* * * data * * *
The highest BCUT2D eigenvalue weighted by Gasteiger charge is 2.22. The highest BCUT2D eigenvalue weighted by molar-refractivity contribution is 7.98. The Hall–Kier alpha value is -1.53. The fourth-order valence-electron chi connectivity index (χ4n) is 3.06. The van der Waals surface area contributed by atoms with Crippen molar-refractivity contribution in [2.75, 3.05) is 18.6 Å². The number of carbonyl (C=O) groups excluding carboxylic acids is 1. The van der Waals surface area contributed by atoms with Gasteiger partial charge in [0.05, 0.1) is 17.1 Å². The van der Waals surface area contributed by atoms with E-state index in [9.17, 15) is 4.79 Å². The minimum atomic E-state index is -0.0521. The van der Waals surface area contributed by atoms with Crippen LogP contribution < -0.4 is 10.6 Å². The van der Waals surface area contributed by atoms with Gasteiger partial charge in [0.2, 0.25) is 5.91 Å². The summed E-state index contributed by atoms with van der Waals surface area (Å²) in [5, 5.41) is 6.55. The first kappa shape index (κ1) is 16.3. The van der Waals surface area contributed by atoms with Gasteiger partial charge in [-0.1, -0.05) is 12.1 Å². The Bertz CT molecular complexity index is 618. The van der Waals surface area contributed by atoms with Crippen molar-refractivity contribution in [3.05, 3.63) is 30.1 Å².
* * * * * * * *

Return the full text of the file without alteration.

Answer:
The highest BCUT2D eigenvalue weighted by Gasteiger charge is 2.22. The highest BCUT2D eigenvalue weighted by molar-refractivity contribution is 7.98. The Hall–Kier alpha value is -1.53. The fourth-order valence-electron chi connectivity index (χ4n) is 3.06. The van der Waals surface area contributed by atoms with Crippen molar-refractivity contribution in [2.75, 3.05) is 18.6 Å². The number of carbonyl (C=O) groups excluding carboxylic acids is 1. The van der Waals surface area contributed by atoms with Gasteiger partial charge in [0.05, 0.1) is 17.1 Å². The van der Waals surface area contributed by atoms with E-state index in [9.17, 15) is 4.79 Å². The minimum atomic E-state index is -0.0521. The van der Waals surface area contributed by atoms with Crippen LogP contribution < -0.4 is 10.6 Å². The van der Waals surface area contributed by atoms with Gasteiger partial charge in [0.2, 0.25) is 5.91 Å². The summed E-state index contributed by atoms with van der Waals surface area (Å²) in [5, 5.41) is 6.55. The first kappa shape index (κ1) is 16.3. The van der Waals surface area contributed by atoms with Gasteiger partial charge in [-0.1, -0.05) is 12.1 Å². The Bertz CT molecular complexity index is 618. The van der Waals surface area contributed by atoms with Crippen molar-refractivity contribution in [3.05, 3.63) is 30.1 Å².